You are over 35 years old and trying to conceive for some time but it is not happening, there are many possible reasons, ranging from ovulation irregularities, problems in your reproductive system, low sperm count of your spouse, or an underlying medical problem.
Believe it or not, one of the possible reasons you are not conceiving could be that you are not trying enough or not trying long enough. Think about it – how long have you been trying? It may feel like you’ve been trying forever and maybe you have, but it’s important to know that many couples won’t conceive right away.
In this piece written for Punch, fertility specialist, Dr. Abayomi Ajayi gets into the details, read on:
Actually about 4 in 5 couples conceive after six months of trying. Approximately 90 per cent will be pregnant after 12 months of trying to get pregnant, assuming that you have well-timed intercourse every month.
The problem could be with you or your spouse, or both of you. You would carry the baby, but it takes two to tango. Twenty to thirty per cent of infertile couples discover fertility factors on the woman’s side or man’s side. Another 40 per cent find infertility factors on both sides. Infertility can have a number of symptoms such as irregular periods or severe menstrual cramps, however, most causes tend to be silent. Male infertility in particular does not usually have obvious symptoms.
If you are above 35, and your spouse is over 40, it can take longer to get pregnant. Some women assume if they still get regular periods their fertility is fine, but this isn’t true. Age impacts egg quality as well as quantity. Also, if your partner is five or more years older than you are, this can further increase your risk of fertility problems after age 35.
It is recommended that you see a doctor about your fertility if you’re 35 years or older and have been trying for at least six months. Also see the doctor if you’re younger than 35 and have been trying for at least one year. If either of these fit your situation then see a doctor, even if you have no symptoms of a fertility problem.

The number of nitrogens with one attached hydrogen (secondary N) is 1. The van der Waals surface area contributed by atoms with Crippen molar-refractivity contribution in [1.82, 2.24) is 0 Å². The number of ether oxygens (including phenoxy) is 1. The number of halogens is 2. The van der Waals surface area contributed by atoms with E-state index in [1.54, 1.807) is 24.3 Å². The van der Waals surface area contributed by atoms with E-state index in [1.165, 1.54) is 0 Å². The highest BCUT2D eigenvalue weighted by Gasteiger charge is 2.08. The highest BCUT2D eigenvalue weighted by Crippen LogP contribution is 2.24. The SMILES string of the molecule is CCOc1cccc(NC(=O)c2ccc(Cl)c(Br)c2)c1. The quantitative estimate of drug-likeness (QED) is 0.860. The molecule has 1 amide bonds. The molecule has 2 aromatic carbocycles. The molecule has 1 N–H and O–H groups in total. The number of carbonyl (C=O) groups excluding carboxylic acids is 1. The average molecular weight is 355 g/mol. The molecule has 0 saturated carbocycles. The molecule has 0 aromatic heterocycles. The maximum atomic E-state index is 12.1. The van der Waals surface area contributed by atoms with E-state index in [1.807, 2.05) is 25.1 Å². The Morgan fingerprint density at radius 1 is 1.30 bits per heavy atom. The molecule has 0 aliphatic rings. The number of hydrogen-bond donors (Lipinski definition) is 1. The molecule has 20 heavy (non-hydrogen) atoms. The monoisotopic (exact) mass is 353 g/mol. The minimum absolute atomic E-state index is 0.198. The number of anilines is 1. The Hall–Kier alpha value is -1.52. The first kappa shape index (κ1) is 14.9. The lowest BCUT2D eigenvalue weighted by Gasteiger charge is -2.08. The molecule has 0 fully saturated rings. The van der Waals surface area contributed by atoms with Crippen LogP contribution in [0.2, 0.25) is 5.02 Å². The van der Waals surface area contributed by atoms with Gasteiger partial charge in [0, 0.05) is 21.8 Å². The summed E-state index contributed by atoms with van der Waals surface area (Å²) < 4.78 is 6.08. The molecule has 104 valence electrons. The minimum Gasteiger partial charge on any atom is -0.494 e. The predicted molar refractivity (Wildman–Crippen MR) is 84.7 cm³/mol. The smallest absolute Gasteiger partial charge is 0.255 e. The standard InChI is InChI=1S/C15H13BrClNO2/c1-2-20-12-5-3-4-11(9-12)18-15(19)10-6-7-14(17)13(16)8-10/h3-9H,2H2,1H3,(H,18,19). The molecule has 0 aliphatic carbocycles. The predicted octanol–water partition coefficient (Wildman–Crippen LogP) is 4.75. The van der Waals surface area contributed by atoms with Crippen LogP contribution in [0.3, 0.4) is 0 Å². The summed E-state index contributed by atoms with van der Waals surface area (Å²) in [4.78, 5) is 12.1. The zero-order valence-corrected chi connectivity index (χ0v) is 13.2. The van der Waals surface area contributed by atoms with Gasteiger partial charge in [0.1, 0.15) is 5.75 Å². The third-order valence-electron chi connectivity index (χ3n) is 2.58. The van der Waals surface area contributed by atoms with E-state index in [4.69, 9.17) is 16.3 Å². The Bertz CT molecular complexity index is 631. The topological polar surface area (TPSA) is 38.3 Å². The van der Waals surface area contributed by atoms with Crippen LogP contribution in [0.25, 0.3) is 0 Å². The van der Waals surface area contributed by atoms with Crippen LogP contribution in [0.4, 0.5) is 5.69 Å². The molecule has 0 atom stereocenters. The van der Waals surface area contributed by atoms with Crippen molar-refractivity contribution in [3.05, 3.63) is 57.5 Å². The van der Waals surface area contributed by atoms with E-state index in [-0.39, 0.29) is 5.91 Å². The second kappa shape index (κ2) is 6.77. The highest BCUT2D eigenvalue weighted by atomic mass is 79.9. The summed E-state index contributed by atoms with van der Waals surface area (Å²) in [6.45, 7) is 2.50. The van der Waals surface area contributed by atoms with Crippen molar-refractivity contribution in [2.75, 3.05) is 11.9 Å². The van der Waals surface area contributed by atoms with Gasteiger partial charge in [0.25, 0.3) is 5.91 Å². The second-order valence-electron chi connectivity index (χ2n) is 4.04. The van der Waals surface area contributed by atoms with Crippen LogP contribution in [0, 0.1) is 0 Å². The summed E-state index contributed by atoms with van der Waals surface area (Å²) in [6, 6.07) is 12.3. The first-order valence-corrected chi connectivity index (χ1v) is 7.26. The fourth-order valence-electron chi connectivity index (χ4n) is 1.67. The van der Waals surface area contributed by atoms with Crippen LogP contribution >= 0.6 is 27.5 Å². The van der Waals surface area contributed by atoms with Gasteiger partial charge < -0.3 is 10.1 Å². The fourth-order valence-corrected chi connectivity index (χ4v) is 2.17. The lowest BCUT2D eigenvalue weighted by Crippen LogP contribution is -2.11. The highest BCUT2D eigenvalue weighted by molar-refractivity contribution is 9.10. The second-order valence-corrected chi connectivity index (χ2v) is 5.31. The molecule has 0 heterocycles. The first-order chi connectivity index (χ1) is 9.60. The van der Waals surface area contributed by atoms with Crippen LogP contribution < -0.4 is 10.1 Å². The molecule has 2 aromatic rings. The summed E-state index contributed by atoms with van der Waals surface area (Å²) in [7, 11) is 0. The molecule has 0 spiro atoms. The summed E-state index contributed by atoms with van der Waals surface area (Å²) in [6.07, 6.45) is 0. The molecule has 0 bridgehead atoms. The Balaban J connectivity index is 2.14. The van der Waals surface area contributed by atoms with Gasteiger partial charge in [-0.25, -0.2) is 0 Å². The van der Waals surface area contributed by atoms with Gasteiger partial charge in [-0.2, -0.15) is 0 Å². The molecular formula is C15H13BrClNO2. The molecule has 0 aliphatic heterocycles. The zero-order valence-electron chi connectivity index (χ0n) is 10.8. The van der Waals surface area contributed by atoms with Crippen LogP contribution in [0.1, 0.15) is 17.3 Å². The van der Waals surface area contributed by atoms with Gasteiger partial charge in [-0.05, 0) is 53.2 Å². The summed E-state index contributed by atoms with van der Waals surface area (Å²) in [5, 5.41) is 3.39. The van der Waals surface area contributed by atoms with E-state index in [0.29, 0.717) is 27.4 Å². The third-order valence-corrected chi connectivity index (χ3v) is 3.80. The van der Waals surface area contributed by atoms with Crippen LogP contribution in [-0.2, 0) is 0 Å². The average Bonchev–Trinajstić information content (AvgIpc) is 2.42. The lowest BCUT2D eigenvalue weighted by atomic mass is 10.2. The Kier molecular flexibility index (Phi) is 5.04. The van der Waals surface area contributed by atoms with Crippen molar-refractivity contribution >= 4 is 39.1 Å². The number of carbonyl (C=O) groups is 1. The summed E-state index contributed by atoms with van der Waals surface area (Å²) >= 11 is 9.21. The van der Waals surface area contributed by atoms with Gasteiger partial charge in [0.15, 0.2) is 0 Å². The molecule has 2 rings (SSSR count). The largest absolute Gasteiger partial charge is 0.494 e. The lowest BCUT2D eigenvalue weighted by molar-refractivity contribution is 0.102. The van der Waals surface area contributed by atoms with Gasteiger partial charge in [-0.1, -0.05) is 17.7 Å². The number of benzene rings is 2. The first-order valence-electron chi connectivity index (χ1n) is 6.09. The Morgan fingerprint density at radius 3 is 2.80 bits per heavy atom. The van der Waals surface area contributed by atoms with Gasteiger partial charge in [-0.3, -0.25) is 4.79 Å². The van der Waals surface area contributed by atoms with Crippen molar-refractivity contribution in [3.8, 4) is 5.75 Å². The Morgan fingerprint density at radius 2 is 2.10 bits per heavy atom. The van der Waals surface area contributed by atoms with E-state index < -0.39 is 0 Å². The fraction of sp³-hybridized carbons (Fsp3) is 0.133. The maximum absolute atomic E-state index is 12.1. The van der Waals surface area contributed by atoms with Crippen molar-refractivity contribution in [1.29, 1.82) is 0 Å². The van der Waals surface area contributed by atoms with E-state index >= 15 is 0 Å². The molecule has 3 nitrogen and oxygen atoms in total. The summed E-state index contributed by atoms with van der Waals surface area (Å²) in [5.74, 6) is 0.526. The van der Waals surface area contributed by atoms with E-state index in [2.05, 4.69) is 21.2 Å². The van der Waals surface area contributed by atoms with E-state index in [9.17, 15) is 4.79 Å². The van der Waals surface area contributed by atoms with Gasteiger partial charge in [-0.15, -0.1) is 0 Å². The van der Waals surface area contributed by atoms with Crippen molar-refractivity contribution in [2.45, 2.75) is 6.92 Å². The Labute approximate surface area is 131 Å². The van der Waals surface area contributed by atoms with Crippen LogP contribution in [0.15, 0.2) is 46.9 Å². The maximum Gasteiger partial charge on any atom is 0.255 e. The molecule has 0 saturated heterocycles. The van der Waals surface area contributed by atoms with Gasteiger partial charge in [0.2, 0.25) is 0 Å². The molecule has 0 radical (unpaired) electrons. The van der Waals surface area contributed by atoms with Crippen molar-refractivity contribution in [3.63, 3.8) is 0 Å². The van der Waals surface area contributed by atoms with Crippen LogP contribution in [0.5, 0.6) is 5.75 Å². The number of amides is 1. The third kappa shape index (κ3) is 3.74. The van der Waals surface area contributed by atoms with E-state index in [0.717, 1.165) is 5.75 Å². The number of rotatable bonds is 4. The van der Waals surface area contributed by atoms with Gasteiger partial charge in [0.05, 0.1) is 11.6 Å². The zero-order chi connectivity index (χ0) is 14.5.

Let’s begin with you. You may not be ovulating to start with. A lack of ovulation which is known as anovulation, is one of the commonest female infertility problems. To conceive, there must be an egg and sperm. If you’re not ovulating, you won’t be able to get pregnant.
A condition known as Polycystic Ovarian Syndrome is one of the commonest causes for lack of ovulation. Other possible causes include being over or underweight, primary ovarian insufficiency, a thyroid dysfunction, and excessive exercise among others.
If you are experiencing ovulation problems you may have irregular periods. If you have irregular cycles, talk to your doctor, even if you haven’t been trying for a year yet.
Also, the problem could be blocked fallopian tubes. Ovulation causes account for about 15 per cent of female infertility cases and the rest can have problems with blocked fallopian tubes, uterine structural problems, or endometriosis.
Your fallopian tubes are the pathway between your ovaries and the uterus. They do not directly attach to the ovaries. Sperm must swim up from the cervix, through the uterus, and into the fallopian tubes. Conception takes place inside the fallopian tube, where the sperm and egg finally meet. If anything prevents the fallopian tubes from working properly, or if scarring blocks the sperm or egg from meeting, you won’t be able to get pregnant.